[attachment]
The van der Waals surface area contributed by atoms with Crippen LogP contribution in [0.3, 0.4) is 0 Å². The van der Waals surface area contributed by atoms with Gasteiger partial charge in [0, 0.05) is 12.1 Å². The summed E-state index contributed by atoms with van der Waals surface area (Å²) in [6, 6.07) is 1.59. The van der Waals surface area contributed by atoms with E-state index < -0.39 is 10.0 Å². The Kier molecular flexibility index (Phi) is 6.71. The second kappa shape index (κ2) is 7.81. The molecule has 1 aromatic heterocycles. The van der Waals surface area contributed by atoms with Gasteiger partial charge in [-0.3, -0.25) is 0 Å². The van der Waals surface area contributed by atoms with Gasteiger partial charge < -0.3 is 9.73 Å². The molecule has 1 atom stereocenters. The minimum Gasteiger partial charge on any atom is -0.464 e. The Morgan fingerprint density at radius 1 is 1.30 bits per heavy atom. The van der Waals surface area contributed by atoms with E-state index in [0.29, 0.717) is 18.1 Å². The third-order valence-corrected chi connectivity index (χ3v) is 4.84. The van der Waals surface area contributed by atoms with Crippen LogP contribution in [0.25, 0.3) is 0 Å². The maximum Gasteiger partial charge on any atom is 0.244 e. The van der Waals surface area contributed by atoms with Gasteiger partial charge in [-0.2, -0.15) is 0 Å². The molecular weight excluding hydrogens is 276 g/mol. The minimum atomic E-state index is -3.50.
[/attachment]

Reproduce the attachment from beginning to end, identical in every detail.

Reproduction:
The van der Waals surface area contributed by atoms with Crippen LogP contribution in [0.3, 0.4) is 0 Å². The van der Waals surface area contributed by atoms with Gasteiger partial charge in [0, 0.05) is 12.1 Å². The summed E-state index contributed by atoms with van der Waals surface area (Å²) in [6, 6.07) is 1.59. The van der Waals surface area contributed by atoms with E-state index < -0.39 is 10.0 Å². The Kier molecular flexibility index (Phi) is 6.71. The second kappa shape index (κ2) is 7.81. The molecule has 1 aromatic heterocycles. The van der Waals surface area contributed by atoms with Gasteiger partial charge in [-0.3, -0.25) is 0 Å². The van der Waals surface area contributed by atoms with Gasteiger partial charge < -0.3 is 9.73 Å². The molecule has 1 atom stereocenters. The minimum Gasteiger partial charge on any atom is -0.464 e. The Morgan fingerprint density at radius 1 is 1.30 bits per heavy atom. The van der Waals surface area contributed by atoms with E-state index in [0.29, 0.717) is 18.1 Å². The third-order valence-corrected chi connectivity index (χ3v) is 4.84. The van der Waals surface area contributed by atoms with Crippen LogP contribution in [0.25, 0.3) is 0 Å². The maximum Gasteiger partial charge on any atom is 0.244 e. The van der Waals surface area contributed by atoms with Gasteiger partial charge in [-0.2, -0.15) is 0 Å². The molecular weight excluding hydrogens is 276 g/mol. The minimum atomic E-state index is -3.50.